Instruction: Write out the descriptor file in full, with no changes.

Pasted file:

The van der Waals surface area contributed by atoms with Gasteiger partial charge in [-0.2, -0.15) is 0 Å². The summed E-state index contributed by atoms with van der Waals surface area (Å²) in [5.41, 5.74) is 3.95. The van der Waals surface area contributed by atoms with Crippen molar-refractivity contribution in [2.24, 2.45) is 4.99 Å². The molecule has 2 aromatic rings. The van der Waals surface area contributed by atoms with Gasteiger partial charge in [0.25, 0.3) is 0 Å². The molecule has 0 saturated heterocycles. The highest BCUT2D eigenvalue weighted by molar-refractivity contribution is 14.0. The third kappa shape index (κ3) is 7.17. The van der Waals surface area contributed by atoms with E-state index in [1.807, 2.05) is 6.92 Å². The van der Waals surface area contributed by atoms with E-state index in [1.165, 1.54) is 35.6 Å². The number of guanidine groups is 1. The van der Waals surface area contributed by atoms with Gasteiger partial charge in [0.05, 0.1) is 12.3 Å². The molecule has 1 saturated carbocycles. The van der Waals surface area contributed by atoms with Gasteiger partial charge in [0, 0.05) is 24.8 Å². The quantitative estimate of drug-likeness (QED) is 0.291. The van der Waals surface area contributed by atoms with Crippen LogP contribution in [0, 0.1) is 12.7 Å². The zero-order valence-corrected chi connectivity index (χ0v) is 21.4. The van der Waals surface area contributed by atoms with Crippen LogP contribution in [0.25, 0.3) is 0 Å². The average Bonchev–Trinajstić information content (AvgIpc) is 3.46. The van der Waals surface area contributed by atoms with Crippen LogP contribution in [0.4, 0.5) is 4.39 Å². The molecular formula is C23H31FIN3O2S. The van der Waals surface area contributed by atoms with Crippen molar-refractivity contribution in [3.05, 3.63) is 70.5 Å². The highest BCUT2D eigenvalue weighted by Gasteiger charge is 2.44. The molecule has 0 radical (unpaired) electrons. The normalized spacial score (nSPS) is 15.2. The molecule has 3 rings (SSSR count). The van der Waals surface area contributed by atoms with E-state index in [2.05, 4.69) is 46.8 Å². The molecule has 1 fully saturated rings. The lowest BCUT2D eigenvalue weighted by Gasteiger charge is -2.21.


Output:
The van der Waals surface area contributed by atoms with Gasteiger partial charge in [-0.2, -0.15) is 0 Å². The summed E-state index contributed by atoms with van der Waals surface area (Å²) in [5.41, 5.74) is 3.95. The van der Waals surface area contributed by atoms with Crippen molar-refractivity contribution in [2.24, 2.45) is 4.99 Å². The molecule has 2 aromatic rings. The van der Waals surface area contributed by atoms with Gasteiger partial charge in [0.25, 0.3) is 0 Å². The molecule has 0 saturated heterocycles. The highest BCUT2D eigenvalue weighted by molar-refractivity contribution is 14.0. The third kappa shape index (κ3) is 7.17. The van der Waals surface area contributed by atoms with E-state index in [1.807, 2.05) is 6.92 Å². The van der Waals surface area contributed by atoms with E-state index in [1.165, 1.54) is 35.6 Å². The number of guanidine groups is 1. The van der Waals surface area contributed by atoms with Gasteiger partial charge in [0.05, 0.1) is 12.3 Å². The molecule has 1 saturated carbocycles. The van der Waals surface area contributed by atoms with Gasteiger partial charge in [0, 0.05) is 24.8 Å². The quantitative estimate of drug-likeness (QED) is 0.291. The van der Waals surface area contributed by atoms with Crippen LogP contribution in [0, 0.1) is 12.7 Å². The zero-order valence-corrected chi connectivity index (χ0v) is 21.4. The van der Waals surface area contributed by atoms with Crippen LogP contribution in [0.25, 0.3) is 0 Å². The average Bonchev–Trinajstić information content (AvgIpc) is 3.46. The van der Waals surface area contributed by atoms with Crippen LogP contribution in [0.4, 0.5) is 4.39 Å². The molecular formula is C23H31FIN3O2S. The van der Waals surface area contributed by atoms with Crippen molar-refractivity contribution in [3.05, 3.63) is 70.5 Å². The highest BCUT2D eigenvalue weighted by Gasteiger charge is 2.44. The molecule has 0 radical (unpaired) electrons. The normalized spacial score (nSPS) is 15.2. The molecule has 3 rings (SSSR count). The van der Waals surface area contributed by atoms with E-state index in [2.05, 4.69) is 46.8 Å². The molecule has 1 fully saturated rings. The lowest BCUT2D eigenvalue weighted by Gasteiger charge is -2.21.